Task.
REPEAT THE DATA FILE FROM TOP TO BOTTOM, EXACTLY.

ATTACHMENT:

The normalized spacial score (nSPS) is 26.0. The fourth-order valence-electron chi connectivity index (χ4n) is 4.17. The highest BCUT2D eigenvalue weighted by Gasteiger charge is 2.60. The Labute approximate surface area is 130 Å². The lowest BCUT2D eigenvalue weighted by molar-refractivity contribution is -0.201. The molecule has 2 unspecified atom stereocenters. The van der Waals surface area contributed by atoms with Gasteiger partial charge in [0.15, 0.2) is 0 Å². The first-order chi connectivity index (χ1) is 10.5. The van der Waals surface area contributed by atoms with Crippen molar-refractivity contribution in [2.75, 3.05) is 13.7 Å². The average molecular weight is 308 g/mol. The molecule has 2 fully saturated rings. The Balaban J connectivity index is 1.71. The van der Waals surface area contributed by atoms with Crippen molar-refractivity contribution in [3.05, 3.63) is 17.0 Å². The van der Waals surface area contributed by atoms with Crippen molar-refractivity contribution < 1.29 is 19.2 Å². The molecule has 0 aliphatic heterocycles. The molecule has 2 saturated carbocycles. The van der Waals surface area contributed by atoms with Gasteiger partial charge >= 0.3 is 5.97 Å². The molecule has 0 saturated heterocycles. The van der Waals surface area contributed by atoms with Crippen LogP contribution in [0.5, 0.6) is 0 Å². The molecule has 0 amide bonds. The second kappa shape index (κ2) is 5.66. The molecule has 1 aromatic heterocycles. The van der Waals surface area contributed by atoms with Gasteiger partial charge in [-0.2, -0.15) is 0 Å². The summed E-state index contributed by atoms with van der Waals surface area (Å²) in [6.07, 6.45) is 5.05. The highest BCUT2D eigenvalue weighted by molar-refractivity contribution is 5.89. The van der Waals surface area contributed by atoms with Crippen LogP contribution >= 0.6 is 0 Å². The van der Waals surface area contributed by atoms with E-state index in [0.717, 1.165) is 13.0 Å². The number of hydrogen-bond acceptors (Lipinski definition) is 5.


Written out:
The normalized spacial score (nSPS) is 26.0. The fourth-order valence-electron chi connectivity index (χ4n) is 4.17. The highest BCUT2D eigenvalue weighted by Gasteiger charge is 2.60. The Labute approximate surface area is 130 Å². The lowest BCUT2D eigenvalue weighted by molar-refractivity contribution is -0.201. The molecule has 2 unspecified atom stereocenters. The van der Waals surface area contributed by atoms with Gasteiger partial charge in [0.15, 0.2) is 0 Å². The first-order chi connectivity index (χ1) is 10.5. The van der Waals surface area contributed by atoms with Crippen molar-refractivity contribution in [2.75, 3.05) is 13.7 Å². The average molecular weight is 308 g/mol. The molecule has 2 fully saturated rings. The Balaban J connectivity index is 1.71. The van der Waals surface area contributed by atoms with Crippen molar-refractivity contribution in [3.05, 3.63) is 17.0 Å². The van der Waals surface area contributed by atoms with Crippen molar-refractivity contribution < 1.29 is 19.2 Å². The molecule has 0 aliphatic heterocycles. The molecule has 2 saturated carbocycles. The van der Waals surface area contributed by atoms with Gasteiger partial charge >= 0.3 is 5.97 Å². The molecule has 0 saturated heterocycles. The van der Waals surface area contributed by atoms with Crippen LogP contribution in [0.5, 0.6) is 0 Å². The molecule has 0 amide bonds. The second kappa shape index (κ2) is 5.66. The molecule has 1 aromatic heterocycles. The van der Waals surface area contributed by atoms with Gasteiger partial charge in [-0.2, -0.15) is 0 Å². The summed E-state index contributed by atoms with van der Waals surface area (Å²) in [6.07, 6.45) is 5.05. The highest BCUT2D eigenvalue weighted by molar-refractivity contribution is 5.89. The van der Waals surface area contributed by atoms with Crippen LogP contribution >= 0.6 is 0 Å². The van der Waals surface area contributed by atoms with E-state index in [0.717, 1.165) is 13.0 Å². The number of hydrogen-bond acceptors (Lipinski definition) is 5.